Exercise and Depression: How Fitness Helps Combat Depression and Anxiety

If you’re struggling with depression or anxiety, it can be hard to find the motivation to even get out of bed, much less hit the gym. However, studies show that even moderate exercise and reduce symptoms of depression and anxiety. There are clear links between your physical health, amount of exercise, and depression. If you’re feeling down, a quick workout might be the trick to help you get back on track.

Exercise and Depression: Physical Health and Mental Health Are Connected

First, it’s important to note that chronic depression, generalized anxiety disorder, and other lifelong mental illnesses are serious. If you’re experiencing intense bouts of depression or anxiety, see your doctor. And if you have thoughts of suicide, immediately call 911 and seek treatment.

Even if you are struggling with clinical depression or anxiety, physical fitness can help ease your symptoms. And for those of you who are just “down in the dumps” or experiencing more mild symptoms of anxiety or depression, exercise can help you overcome your struggles.

Research tells us that mental health and physical fitness are connected.

How Exercise Helps Overcome Depression and Anxiety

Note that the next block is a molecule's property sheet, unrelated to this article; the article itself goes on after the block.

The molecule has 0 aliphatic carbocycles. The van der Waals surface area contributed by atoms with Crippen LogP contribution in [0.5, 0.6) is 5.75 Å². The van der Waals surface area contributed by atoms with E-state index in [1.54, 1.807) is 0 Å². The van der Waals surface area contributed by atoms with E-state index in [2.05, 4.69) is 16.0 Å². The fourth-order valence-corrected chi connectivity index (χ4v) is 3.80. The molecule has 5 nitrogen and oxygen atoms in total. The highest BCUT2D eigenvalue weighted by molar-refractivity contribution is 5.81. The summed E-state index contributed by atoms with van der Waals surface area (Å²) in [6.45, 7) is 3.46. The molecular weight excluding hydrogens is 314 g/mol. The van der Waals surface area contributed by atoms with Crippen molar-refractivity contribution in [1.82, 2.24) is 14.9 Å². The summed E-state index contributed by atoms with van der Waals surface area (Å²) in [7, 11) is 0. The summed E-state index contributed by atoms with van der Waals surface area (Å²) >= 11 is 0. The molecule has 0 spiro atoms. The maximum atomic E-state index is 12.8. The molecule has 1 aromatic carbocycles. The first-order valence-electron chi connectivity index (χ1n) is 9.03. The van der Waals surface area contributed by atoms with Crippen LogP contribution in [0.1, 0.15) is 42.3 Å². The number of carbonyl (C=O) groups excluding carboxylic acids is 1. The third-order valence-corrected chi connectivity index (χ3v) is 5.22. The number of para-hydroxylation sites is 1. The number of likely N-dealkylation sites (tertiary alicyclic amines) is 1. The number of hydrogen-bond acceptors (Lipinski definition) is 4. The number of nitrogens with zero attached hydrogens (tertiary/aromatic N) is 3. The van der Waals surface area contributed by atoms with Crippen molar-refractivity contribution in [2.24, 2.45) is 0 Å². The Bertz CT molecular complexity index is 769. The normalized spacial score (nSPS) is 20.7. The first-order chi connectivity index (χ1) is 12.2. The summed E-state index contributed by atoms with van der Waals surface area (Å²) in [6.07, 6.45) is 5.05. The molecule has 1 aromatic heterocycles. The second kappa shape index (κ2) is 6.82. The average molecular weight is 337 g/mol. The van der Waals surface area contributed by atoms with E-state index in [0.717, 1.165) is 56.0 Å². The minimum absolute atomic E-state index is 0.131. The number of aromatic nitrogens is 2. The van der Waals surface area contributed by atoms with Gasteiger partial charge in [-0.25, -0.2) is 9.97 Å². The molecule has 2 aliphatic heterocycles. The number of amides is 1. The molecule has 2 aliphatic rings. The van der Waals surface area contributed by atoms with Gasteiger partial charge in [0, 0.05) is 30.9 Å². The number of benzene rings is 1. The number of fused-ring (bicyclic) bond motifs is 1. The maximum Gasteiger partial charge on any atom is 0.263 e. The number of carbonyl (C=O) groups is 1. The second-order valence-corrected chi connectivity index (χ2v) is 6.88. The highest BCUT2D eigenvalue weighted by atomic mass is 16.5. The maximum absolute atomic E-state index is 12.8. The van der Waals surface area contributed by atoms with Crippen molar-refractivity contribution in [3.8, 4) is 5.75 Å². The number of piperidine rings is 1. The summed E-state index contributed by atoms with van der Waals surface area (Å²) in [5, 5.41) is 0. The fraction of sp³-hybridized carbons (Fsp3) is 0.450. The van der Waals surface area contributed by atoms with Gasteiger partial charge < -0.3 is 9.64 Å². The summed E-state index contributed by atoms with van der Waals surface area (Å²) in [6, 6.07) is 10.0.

Exercise helps depression and anxiety in two main ways: chemically and psychologically.

First, regular workouts release neurotransmitters our brains need to stabilize mood: serotonin, dopamine, and norepinephrine. Physical activity also releases endorphins that give us a temporary “high,” and help us to feel happier and less stressed. 

What does that mean? Exercise isn’t just good for our bodies. It’s also good for our brains. Physical activity can help us create new neurons and can actually change the chemicals inside our brains, many of which impact our mood. 

Second, exercise helps us overcome depression and anxiety by increasing our self-confidence. Think about how you feel after a workout. You’re proud, you feel powerful, and you feel better about your body and yourself. 

The more often you work on your physical fitness, the more confident you’ll become. And that increased confidence can have a positive effect on your overall mood. 

What Exercises Help Depression?

Here’s the good news: almost any physical activity can help you combat depression and anxiety. If you’re struggling, you don’t need to find the motivation to run a 5K or spend an hour lifting weights. Put on your shoes and go for a walk. Ride a stationary bike. Do some yoga or pilates. 

Research shows that even 15 minutes of moderate activity can drastically improve your mood. 

The key is to find something you enjoy doing. If you’re already feeling unmotivated or stressed, the last thing you want to do is do a workout you hate. So, maybe it’s time to try something new or get back into an activity you used to enjoy.

You might even consider a group class or working out with a partner. Not only can exercise help depression, but you’ll also forge new friendships. Social interaction can also reduce feelings of hopelessness and anxiety.

Until next time, take care of yourself and one another.